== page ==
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Vol. 58. Issue 2.
Pages 173 (February 2022)
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Vol. 58. Issue 2.
Pages 173 (February 2022)
Clinical Image
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A ‘Pseudochylopneumothorax’ at Presentation of Mesothelioma
Un ‘pseudoquiloneumotórax’ como presentación de un mesotelioma
Maged Hassana,b,
Corresponding author

Corresponding author.
, Cyrus Daneshvara, John P. Corcorana
a Respiratory Medicine Department, University Hospitals Plymouth NHS Trust, Plymouth, UK
b Chest Diseases Department, Alexandria University Faculty of Medicine, Alexandria, Egypt
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A 59 year-old male patient presented to the emergency department with progressive breathlessness. He worked as a ship builder. A chest radiograph revealed a large right-sided pleural effusion and a computed tomography (CT) scan (panel A and B) showed in addition to the effusion a small pneumothorax (arrow in panel B). Thoracentesis revealed an opaque deep yellow fluid that exhibited glossy whorls (panel C) suggesting a possible pseudochylothorax. Fluid biochemistry showed an exudate with triglyceride 18mg/dL and cholesterol 182mg/dL and cytology was negative for malignant cells. At medical thoracoscopy diffuse micro-nodularity of the parietal pleura was noted (panel D) and pleural biopsies showed infiltration by poorly differentiated epithelioid cells. The immunohistochemistry was positive for calretinin and WT1 and negative for TTF1, CEA and BEREP4 confirming a diagnosis of epithelioid malignant pleural mesothelioma.

Fig. 1.

Panels A and B show the chest computed tomography scan demonstrating a large pleural effusion with a small apical pneumothorax (arrow) with no evidence of pleural thickening. Panel C shows the opaque deep yellow pleural aspirate. Panel D shows thoracoscopic view of diffuse micro nodularity of the parietal pleura.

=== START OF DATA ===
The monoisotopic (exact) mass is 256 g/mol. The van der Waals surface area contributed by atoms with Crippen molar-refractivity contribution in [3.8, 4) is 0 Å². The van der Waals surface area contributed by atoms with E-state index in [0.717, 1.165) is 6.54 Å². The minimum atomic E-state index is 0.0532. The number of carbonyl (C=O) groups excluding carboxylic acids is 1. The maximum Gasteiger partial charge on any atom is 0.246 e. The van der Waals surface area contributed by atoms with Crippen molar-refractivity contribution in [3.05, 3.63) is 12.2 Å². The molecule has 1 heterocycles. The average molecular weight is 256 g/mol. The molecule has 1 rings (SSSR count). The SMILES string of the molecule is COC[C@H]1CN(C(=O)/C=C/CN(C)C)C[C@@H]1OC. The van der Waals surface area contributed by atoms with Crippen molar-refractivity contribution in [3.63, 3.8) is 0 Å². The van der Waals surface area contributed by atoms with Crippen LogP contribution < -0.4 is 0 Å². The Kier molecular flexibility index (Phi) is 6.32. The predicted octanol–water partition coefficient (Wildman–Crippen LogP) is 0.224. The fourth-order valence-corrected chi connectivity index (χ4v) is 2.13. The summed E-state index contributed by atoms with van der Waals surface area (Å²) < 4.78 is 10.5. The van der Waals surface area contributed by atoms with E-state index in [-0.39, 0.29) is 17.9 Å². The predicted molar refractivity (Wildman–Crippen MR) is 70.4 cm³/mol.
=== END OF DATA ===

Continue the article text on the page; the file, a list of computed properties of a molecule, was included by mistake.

Pseudochylothorax describes effusions rich in cholesterol crystals. It usually has a milky appearance similar to chylous effusions but it occasionally exhibits a deep yellow ‘opalescent’ appearance which is likened to ‘motor oil’.1 A fluid cholesterol: triglyceride ratio >1 has the highest sensitivity for diagnosis.1 Common causes for pseudochylothorax are rheumatoid and tuberculous pleuritis but a few cases of pleural adenocarcinoma manifesting with pseudochylothorax exist in literature.1 Spontaneous pneumothorax has been documented as an initial presentation of mesothelioma in adults above 40 years old.2 To our knowledge, pseudochylo-pneumothorax in mesothelioma has not been previously reported. The pathological alteration in the structure of the pleura infiltrated by mesothelioma is possibly responsible for this presentation.

Authors’ contribution

All authors treated the patient and collected the imaging. MH wrote the draft of the manuscript. CD and JPC critically revised the manuscript. All authors reviewed and approved the final manuscript.

Conflict of interest

No conflict of interest to declare.

Y. Madani, R.W. Fowler, J.P. Corcoran.
An opalescent pleural effusion.
J Bronchol Intervent Pulmonol, 26 (2019), pp. e16-e17
J.D. Sheard, W. Taylor, A. Soorae, M.G. Pearson.
Pneumothorax and malignant mesothelioma in patients over the age of 40.
Thorax, 46 (1991), pp. 584-585
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